Guest post written by Cameron Connelly, Content & Research Coordinator, The Sports Facilities Companies.
The best feature of a state-of-the-art sports facility isn’t always the facility. Sometimes you come across an employee that is so talented or has such a good personality that their presence alone gets guests to come back again and again. Finding someone like that and convincing them to come work for you can sometimes feel like an impossible task. But that perfect employee is out there, you just need to keep looking for them. And while you search, it is important that you provide your current staff with the training and support that they need to become that perfect employee you are looking for. You may realize that that person you were searching for was under your nose the whole time. This is why it is also important for you to work on staff retention.
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Challenges Faced in Hiring & Retaining
The “Great Resignation” that happened following the COVID-19 pandemic has left many facilities with a skeleton crew of employees to run their ship. One of the biggest problems most facilities are facing now is getting people to fill all those empty spaces. The main reasons that so many people left their jobs in the past few years are low pay, limited career advancement opportunities, and limited remote work options. Sports facilities need to provide current and prospective employees with a great work environment and to highlight career advancement opportunities at your facility.
Hiring Best Practices
Hiring the right person for your facility is an important part of making sure your programs foster a positive environment for young athletes. While it is good to weed out any bad candidates, remember to keep an open mind. Hiring someone will increase your labor costs, but even hiring a less qualified person is still better than having to close your doors due to a lack of employees. To attract as many candidates as possible, be sure to recruit from any local high schools and colleges in your area, go to local job fairs, use social media, or even take advantage of the many hiring engines available today. Also, consider using hiring bonuses or end of season bonuses to make your offer stand out in a crowded marketplace.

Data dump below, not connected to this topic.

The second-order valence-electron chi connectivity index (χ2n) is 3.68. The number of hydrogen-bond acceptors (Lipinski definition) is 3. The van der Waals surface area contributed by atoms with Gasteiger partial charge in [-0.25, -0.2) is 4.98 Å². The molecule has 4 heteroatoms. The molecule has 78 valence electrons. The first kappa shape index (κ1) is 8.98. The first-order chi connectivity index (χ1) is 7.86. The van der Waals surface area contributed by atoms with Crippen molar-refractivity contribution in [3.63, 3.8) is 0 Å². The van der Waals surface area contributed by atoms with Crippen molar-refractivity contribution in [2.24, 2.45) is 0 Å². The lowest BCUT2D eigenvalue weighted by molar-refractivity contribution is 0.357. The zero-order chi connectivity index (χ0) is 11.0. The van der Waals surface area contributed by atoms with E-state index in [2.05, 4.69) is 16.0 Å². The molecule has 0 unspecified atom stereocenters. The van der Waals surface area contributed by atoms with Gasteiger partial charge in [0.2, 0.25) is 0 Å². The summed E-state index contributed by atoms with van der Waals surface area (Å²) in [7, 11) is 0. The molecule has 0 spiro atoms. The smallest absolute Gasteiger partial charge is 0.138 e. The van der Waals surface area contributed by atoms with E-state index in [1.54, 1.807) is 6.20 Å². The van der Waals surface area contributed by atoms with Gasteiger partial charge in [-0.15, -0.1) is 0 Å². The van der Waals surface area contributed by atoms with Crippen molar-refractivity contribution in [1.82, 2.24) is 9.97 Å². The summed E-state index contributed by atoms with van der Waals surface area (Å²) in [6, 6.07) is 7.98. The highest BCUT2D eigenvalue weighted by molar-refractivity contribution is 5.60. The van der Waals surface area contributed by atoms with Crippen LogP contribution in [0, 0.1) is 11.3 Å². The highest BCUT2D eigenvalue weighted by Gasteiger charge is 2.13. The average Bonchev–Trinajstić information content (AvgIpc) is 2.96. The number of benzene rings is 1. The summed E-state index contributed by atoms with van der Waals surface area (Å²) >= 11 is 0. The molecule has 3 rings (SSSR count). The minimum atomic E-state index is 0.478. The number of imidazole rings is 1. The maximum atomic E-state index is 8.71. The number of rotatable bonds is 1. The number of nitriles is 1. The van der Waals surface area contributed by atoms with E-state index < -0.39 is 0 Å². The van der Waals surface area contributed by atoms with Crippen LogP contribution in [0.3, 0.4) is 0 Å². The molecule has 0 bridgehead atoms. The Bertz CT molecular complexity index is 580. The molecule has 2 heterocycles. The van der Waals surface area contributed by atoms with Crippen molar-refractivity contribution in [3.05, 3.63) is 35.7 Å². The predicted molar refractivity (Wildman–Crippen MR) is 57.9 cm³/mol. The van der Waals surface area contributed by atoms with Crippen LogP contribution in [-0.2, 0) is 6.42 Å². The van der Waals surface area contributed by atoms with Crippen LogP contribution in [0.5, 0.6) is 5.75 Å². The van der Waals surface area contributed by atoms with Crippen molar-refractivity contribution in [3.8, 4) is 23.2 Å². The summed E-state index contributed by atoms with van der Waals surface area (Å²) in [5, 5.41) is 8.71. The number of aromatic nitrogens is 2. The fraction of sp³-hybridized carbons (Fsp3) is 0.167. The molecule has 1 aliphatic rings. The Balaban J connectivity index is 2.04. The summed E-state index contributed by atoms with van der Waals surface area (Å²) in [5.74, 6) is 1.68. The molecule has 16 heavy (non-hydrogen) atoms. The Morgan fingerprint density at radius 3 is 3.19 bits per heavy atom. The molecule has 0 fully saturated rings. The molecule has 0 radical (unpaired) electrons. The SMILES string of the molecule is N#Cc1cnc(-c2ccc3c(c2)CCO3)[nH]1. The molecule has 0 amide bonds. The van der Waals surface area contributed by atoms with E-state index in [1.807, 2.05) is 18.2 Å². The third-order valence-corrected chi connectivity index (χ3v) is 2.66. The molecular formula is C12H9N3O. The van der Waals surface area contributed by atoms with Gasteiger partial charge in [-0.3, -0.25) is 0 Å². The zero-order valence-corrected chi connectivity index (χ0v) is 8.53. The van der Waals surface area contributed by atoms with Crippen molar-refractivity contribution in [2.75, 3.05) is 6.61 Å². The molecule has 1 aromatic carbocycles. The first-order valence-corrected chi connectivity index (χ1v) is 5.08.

How to Build a Thriving Work Culture
While offering a bonus is effective at attracting candidates, it won’t help to retain them. The best way to retain employees is to provide them with a work culture that allows them to grow. One of the most popular leadership experts in the world, John C. Maxwell, said that “There is almost no limit to the potential of an organization that recruits good people, raises them up as leaders and continually develops them”. So, once you have recruited employees to your facility, make sure to start trusting them with responsibilities that will help them to develop their skills and grow confidence in their abilities. As they grow, offer them opportunities to work with the individuals above them so that they can gain experience and figure out what areas that they need to improve in for them to move up in the future. If you find that an employee isn’t growing or handling responsibility the way that you hoped or expected, avoid criticizing them in front of their peers. Employees should receive constructive criticism privately and be praised publicly. This allows them to work on their flaws without the added anxiety and embarrassment that comes with a public reprimand. It also highlights the good work that people do so that all your employees know what to strive for.
If you are having difficulty recruiting and retaining staff at your facility, then try implementing some of these suggestions. If you are overwhelmed with the management of your facility, then you may be interested in our outsourced management solutions. The Sports Facilities Companies offers turnkey solutions for facility operators that can improve financial performance of the facility and relieve you of the stress that comes with facility operation. If you are interested or have any questions, then feel free to contact us or give us a call at (727) 474-3845.